As a provider myself, I understand his frustration. Going back and forth with authors in response to questions about why I’m reaching out to one particular reporter instead of another at, say, the Boston Globe, or being given to-do lists and asked to account for each item takes time and energy away from doing my job and doing it well. At times, I have found myself slipping into the same mode as my website designer: that is, doing what a client instructs me to do simply to keep the peace, even if I know the results won’t be as good as they would have been if I’d followed my gut. All the while feeling somewhat resigned to having my hands tied or having to explain my every move — thus somewhat disempowered, and less motivated to give it my all.
In contrast, the most successful campaigns I’ve led have been those where an author gives my team and me carte blanche to do our thing. In those cases, the pure joy and excitement of being able to exercise our creativity on the job almost always snowballs into amazing results – including some wonderful surprises. I’ve heard cover designers, independent editors and social media specialists say the same.
That’s why I’m convinced it’s incredibly important for writers to learn to let go. True, as writers we value our solitude and the control we have over our work. But for our work to have broader appeal, to speak broadly to readers and to transcend our immediate networks, we will have no choice but to outsource at least certain core tasks at some point. After all, it takes a village to create a great book and bring it out into the world.
How, then, can we bridge the chasm between solitary creation and outsourcing? Here’s my take:
Hire people you trust. Vet the professionals you hire through word of mouth, references and work samples. Take the time you need to talk with them before signing the dotted line. This is something they should be willing to do. If not: red flag.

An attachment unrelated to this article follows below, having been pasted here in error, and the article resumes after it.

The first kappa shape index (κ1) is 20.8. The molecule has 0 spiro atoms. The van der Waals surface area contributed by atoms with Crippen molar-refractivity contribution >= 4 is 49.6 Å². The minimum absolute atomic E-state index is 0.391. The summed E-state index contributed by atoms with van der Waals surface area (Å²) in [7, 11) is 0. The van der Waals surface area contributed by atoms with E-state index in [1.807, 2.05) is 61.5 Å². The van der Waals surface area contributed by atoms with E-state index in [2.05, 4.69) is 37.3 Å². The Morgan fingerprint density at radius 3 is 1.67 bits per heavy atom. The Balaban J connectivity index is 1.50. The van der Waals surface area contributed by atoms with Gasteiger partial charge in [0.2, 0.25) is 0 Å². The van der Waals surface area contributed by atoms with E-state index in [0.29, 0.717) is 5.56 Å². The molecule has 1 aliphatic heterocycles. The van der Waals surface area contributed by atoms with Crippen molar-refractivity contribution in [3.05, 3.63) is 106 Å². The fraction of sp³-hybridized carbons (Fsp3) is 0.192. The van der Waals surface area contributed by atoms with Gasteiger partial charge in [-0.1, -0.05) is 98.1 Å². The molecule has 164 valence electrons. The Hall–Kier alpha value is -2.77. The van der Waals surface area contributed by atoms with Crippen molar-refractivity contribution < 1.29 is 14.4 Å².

Trust the people you hire. Once you’ve made a choice, commit to trusting those whose help you’ve enlisted. You hired them for their knowledge and skills. If you’re feeling a lack of trust, ask yourself whether it is founded on something real –for example, their behavior — or whether in fact it may stem simply from anxiety.
Accept that no two providers are the same. Just as no two authors will write the same book, no two designers, copy editors, social media pros or publicists can possibly yield the same results. Having made a choice, accept that the person you have selected will bring his or her own unique gifts and perspective and will deliver results that reflect these.
Resist the urge to micromanage. Micromanaging suggests a lack of trust, will take your provider’s time away from other, more strategic tasks, will take your time away from the things you do best and will inevitably lead to frustration on both sides.
Remember: There is no such thing as perfect. Each and every provider you choose to work with WILL have flaws. But remember: each one will also be able to make something wonderful happen that nobody else could.
Having made these choices, let go and put your time to use doing what you do best. Then see where your provider’s talents take you.
Have you outsourced as a writer? If so, what tasks, and to whom? How has the experience been and what have you learned?